The first real race on my calendar for 2017 was Kinetic Half at Lake Anna in Virginia. Kinetic is the only half-ironman distance race I’ve done, having raced here in 2014 and 2016.
Going into the race, my head likely wasn’t in the best place. I had been feeling a bit sick for the week leading in, and therefore feeling a bit flat. Additionally, until about an hour before I left for the race, I was unsure if I would even have my triathlon bike available to race on. Some mishaps at the bike shop had meant I had not had my triathlon bike to train on for the two-and-a-half weeks leading into the race, and only a last-minute, makeshift setup made the bike able to be ridden for the race. The combination of some minor illness, the uncertainty about even having a bike to ride, and rain in the forecast, meant my mind was not quite in race-mode as it ought have been.
On race morning, the rain largely held off, making the race conditions far better than expected. In the swim, I quickly found myself largely alone, not having latched onto the pack of 5 or so swimmers just ahead. Despite theoretically being in better swim shape than in the same race last year, I came out of the water more than a minute slower. I was also a few places further back.
I took plenty of time in the first transition, partly because I’ve yet to master than art of quick transitions, and partly to put on arm warmers given the cold and wet conditions. After settling in on the bike, I felt good for the first part of the course. Other than passing a few people early on, and being passed by an eventual podium finisher, the bike course was pretty lonely. While my target power for the bike felt relatively easy early on, I started to feel the effects of not having ridden my triathlon bike (or in aero position) for a few weeks. While being comfortable with effort aerobically, I was feeling some real stress in portions of the glutes and quads that take on more of the load when riding the triathlon bike. This resulted in a steady decline in power across the ride, as mounting muscular fatigue kept me from holding my target power. Additionally, in the first mile or so of the bike, I dropped the energy gels I had taped to my top tube, leaving me with only my bottles of Base Performance for fuel. It was a rookie mistake, having realized the night before the race that my new Louis Garneau race kit did not have back pockets as I had been used to, I hastily put together a makeshift solution of taping the gels onto my top tube (and apparently did not do a good job of it). To top it all off, I managed to drop one of my two bottles part way though the ride after my cold hands couldn’t manage to maintain my grip on the bottle. Despite all of the mishaps, my bike leg ended up a few minutes faster than the prior year (though surely partially the result of equipment upgrades, including an aero helmet and race wheels).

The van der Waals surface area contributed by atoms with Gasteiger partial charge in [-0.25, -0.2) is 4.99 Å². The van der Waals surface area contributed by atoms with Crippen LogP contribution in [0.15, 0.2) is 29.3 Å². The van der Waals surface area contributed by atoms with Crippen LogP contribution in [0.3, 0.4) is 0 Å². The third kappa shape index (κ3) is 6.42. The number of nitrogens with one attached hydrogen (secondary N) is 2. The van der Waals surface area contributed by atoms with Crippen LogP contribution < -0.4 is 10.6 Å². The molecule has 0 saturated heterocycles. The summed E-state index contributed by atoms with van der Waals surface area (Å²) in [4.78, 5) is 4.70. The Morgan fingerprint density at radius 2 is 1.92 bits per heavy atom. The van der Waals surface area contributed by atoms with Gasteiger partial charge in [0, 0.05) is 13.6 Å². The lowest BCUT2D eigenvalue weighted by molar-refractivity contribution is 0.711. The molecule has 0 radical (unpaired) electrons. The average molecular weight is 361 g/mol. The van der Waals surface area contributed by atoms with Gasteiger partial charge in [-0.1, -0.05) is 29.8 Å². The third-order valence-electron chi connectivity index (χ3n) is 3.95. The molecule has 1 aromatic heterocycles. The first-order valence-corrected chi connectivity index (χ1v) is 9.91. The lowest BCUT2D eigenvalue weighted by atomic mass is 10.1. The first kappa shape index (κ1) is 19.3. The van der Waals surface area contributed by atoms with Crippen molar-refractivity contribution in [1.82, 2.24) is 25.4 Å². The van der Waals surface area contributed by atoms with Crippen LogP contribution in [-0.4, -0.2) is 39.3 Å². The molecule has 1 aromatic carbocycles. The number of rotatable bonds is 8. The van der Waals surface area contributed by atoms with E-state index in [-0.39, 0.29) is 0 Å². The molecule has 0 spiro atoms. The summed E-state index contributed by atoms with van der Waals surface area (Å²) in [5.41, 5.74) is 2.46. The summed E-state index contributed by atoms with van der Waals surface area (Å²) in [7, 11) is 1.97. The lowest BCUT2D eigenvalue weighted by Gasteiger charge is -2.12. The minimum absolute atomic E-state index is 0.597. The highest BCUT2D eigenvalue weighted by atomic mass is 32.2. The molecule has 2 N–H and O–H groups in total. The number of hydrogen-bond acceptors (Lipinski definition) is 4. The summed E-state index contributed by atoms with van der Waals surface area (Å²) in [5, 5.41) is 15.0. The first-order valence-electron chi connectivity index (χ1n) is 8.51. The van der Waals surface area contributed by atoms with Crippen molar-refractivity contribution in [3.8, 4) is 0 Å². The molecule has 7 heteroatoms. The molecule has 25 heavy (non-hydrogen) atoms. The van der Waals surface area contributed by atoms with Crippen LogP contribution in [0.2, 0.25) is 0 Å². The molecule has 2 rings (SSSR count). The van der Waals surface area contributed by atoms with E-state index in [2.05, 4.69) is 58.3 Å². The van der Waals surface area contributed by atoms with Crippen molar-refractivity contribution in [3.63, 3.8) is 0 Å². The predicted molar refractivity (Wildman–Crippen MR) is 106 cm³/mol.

Excited to get off the bike, I began the run with already sore legs and no feeling in my feet. With nearly the whole course being either uphill or downhill, I did not bother to check my watch for pace and simply sought a sustainable effort (and hoped my legs would start to come around). I managed to pass one other competitor on the first loop of the run, but otherwise, there was not much of a racing dynamic. I would only come to realize after the finish, that the final podium spot had only been about two minutes up the road on me. Given the lack of calories I took in on the bike, some low spots on the run were inevitable. However, making the effort to take a few swigs of Gatorade out on course helped get my blood sugar back up, and made the latter half of the run closer to what I had hoped for. Overall, my run wound up being a few minutes slower than the prior year.
While all three legs of the race had been a fraction off what I had hoped for going in, I was able to take some solace in having finished the race pretty spent and not having left anything in the tank. I also took some confidence in seeing that race times were slower across the board for other competitors, indicating that maybe my race effort was better than the numbers indicated. Overall, having won my age group and finishing 4th overall is a performance I can be proud of. While it stung a bit realizing I had finished so close to the podium (and would only have needed to match my run time from last year to have snagged 3rd), I did fulfill the goal I had set for the race: to be in the hunt for the overall podium.
Having relatively few triathlon races under my belt, I know I still have plenty of room to improve from simply fixing my mistakes and dialing in some of the rougher edges of my performance. And unlike last year, I still have a few upcoming races this season to race up to my full potential.
It was a fun weekend overall, with some other great performances by DC Tri/District Taco Elite Team members, including second overall on the women’s side.